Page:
The planned development of a 71-room apartment building on the idyllic stretch of rural farmland on Triq il Qortin has Nadur residents up-in-arms against the destruction of their land.
Numerous residents from Nadur as well as around Gozo have voiced their concerns and disapprovals about the planned construction that will lay waste to rural farmland and upset daily life. Development is planned on Triq il-Qortin, the direct road to the beautiful beaches and bays of San Blas and Dahlet Qorrot. The land has never been developed; it is a prime example of the beauty of Gozo, with numerous vegetation, flowers, and scenery. Tourists and residents alike enjoy the peaceful setting, away from the hustle and bustle of Malta and the busy town of Victoria in Gozo. The Gozitan way of life is still very prevalent in this area and the natural wonders draw many admirers to the idyllic landscape.
It has become almost common place to see a construction site boom across all corners of our island. The peaceful landscape of Malta and Gozo has been decimated by incomplete construction sites, closed roads, congested traffic, aided and abetted by a government that favors the rights of developers over the lively hood of their residents.
Residents fear that the construction will deeply impact their every day lives, and evidence certainly supports their fears. Numerous construction sites in Malta that have collapsed due to poorly enforced infrastructure. One of the most heartbreaking cases was that of Miriam Pace of Hamrun, who was killed last March when her home collapse because of an excavation in neighboring buildings. A worker in Zabbar and a worker in Mgarr also lost their lives due to construction accidents. Many of these sites go unfinished and pose additional safety risks as debris deteriorates from underuse. Construction across Malta has also impacted the cultural history of our island. A 17th century wall in San Anton Palace and an 18th century house near Cittadella were destroyed due to poor construction in neighboring sites.
Some argue that construction will benefit the country by bringing commerce and additional job opportunities to immigrant workers. However, the conditions these workers face is akin to domestic slavery; with poor work conditions and insufficient pay, many workers are afraid to speak out. An article from the Times of Malta reported these poor conditions, yet the workers withheld their names to avoid being fired. Developers are not concerned with the betterment of workers, the integrity of Maltese heritage, the beauty and importance of the landscape, or the opinions of the residents. They are only concerned with lining their own pockets and pillaging whatever land they can by any means necessary.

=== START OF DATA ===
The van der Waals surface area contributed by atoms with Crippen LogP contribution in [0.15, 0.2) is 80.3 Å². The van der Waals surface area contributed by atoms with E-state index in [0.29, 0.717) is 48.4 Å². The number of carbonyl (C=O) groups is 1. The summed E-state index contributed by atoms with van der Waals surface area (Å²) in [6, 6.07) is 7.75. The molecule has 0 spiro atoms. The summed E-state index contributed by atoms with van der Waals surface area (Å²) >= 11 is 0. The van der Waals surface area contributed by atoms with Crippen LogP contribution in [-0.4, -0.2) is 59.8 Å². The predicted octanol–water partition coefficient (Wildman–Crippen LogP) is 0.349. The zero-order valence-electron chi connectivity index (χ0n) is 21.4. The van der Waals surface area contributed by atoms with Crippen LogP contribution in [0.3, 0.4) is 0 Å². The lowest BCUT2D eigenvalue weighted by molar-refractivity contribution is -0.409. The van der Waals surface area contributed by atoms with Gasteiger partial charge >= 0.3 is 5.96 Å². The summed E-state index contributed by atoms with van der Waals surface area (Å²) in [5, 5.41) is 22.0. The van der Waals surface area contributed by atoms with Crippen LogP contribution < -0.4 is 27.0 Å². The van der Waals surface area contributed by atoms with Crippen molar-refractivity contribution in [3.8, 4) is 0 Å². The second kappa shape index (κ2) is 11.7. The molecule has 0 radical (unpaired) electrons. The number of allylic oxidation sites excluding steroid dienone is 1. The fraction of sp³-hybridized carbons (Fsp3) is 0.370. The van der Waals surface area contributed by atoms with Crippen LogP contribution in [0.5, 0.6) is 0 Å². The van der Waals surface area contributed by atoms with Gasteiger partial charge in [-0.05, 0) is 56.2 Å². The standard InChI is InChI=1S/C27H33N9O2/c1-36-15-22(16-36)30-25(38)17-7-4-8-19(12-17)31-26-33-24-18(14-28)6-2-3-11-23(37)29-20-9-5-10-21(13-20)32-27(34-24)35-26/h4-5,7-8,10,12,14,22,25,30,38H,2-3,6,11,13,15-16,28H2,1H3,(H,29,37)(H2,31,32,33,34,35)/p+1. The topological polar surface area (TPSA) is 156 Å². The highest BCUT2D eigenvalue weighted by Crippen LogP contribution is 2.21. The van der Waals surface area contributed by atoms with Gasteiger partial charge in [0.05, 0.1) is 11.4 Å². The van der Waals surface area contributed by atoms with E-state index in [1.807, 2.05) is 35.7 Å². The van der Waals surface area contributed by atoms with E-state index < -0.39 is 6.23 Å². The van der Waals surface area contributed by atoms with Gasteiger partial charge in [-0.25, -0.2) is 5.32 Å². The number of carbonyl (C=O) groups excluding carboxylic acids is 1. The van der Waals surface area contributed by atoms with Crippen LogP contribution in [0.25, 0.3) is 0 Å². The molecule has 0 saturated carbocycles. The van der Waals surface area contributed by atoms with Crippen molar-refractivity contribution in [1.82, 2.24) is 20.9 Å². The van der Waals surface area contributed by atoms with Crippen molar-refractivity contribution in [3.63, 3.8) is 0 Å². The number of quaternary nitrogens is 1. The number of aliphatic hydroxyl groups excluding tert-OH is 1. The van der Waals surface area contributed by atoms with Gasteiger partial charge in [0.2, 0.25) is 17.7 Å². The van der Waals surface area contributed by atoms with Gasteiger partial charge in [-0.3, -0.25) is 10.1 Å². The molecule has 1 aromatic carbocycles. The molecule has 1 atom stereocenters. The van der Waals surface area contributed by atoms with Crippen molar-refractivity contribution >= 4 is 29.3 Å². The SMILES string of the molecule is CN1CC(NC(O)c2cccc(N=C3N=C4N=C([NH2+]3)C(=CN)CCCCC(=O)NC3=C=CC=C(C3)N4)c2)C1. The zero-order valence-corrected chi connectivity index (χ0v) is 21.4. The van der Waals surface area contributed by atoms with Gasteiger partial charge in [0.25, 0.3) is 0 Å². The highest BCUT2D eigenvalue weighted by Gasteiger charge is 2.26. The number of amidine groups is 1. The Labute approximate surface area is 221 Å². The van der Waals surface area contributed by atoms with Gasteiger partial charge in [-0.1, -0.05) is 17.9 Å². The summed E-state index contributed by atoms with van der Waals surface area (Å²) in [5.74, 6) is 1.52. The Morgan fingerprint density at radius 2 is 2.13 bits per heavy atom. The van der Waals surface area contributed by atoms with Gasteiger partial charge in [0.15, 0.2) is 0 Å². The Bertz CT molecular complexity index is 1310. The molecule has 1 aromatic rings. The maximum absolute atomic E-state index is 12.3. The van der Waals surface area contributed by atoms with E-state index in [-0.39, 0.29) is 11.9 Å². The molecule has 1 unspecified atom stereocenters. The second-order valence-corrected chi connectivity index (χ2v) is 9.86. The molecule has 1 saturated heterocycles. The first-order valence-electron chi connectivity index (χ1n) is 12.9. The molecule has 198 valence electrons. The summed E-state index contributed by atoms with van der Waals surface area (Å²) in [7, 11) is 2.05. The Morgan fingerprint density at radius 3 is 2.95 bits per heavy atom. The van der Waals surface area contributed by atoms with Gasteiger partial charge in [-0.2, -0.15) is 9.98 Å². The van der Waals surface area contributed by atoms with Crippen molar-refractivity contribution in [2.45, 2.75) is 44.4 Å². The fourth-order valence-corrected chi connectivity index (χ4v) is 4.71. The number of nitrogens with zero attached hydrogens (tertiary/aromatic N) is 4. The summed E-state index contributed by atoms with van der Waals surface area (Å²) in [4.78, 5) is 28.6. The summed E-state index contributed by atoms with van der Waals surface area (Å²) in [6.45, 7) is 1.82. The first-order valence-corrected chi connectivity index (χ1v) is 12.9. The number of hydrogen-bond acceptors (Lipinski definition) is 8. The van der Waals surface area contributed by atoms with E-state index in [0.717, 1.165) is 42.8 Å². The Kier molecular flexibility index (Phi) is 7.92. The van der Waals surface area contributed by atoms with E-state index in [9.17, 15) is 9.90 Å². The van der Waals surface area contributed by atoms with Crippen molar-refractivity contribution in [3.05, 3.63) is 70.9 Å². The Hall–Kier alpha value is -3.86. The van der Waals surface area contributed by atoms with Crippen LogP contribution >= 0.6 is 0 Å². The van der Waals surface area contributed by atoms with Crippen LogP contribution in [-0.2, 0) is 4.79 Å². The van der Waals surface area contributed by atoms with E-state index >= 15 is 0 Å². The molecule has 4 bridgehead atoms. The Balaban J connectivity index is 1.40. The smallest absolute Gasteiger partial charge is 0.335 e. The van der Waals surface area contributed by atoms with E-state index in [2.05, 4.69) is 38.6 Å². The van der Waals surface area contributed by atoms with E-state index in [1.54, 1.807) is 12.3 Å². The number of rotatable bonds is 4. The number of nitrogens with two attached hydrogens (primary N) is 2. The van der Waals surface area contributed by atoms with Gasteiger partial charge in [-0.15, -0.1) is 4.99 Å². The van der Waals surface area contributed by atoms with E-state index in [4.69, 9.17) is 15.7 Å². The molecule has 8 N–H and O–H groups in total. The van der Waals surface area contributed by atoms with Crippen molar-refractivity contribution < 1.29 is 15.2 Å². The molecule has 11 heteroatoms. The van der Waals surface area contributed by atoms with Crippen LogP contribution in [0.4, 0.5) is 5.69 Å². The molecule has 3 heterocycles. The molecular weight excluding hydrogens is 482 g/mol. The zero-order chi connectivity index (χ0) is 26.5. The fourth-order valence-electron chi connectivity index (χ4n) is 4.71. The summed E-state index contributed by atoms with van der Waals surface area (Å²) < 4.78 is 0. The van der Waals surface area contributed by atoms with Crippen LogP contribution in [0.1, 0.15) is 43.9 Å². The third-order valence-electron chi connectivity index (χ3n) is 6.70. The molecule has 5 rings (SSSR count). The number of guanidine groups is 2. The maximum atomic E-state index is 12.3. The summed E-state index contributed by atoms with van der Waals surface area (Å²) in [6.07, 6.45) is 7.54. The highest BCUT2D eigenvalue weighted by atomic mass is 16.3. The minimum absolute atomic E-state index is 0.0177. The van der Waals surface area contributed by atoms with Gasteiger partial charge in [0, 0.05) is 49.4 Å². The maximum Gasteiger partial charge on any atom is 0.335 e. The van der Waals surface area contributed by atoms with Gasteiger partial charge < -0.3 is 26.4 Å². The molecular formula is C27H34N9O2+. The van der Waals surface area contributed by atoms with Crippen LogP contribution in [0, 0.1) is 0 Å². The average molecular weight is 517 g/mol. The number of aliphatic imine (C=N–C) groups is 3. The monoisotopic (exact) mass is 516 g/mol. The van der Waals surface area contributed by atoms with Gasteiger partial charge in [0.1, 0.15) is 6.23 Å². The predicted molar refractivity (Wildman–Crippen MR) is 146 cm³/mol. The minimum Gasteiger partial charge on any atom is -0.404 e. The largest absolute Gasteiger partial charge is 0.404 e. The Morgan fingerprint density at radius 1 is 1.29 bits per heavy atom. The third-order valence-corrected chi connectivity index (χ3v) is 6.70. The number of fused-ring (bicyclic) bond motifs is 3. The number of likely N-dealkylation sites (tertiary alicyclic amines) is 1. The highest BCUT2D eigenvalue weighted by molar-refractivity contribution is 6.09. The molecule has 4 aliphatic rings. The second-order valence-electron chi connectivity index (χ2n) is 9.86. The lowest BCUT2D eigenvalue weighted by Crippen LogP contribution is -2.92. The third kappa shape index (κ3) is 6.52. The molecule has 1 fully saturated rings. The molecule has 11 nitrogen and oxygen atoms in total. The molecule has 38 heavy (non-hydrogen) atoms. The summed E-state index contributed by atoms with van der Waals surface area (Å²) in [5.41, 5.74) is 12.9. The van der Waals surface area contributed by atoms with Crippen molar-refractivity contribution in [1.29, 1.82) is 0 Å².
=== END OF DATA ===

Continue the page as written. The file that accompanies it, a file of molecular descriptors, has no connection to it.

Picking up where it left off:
Across Gozo, developers are infiltrating once untouched areas, like Zebbug, Xlendi and Marsalforn. Before our very eyes, Gozo is turning into a battleground of empty buildings, halted construction areas and closed roads, with no end in sight. Unlike Malta, Gozo simply does not have the space for additional buildings. Traffic on the island has increased significantly, along with noise and air pollution. The significantly smaller island is not equipped to deal with growing traffic and commercial development, and developers are pushing the limits of what the island can take.
When discussing development in Gozo, we must think to the future; what will our island look like in 10 years?
In order to preserve Gozo, we must stand up against unnecessary development that threatens the natural life and daily routine of residents. We must set the precedent for future developers, for codes to be enforced to ensure safe working conditions, and construction restricted to necessary projects only. We must set the precedent for the future, and demand our voices be beard.
And there is something we can do! We can object to these development proposals before they are approved by the Planning Authority. We have every right as citizens. The time is now.
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Feature photo taken by Jamie Buttigieg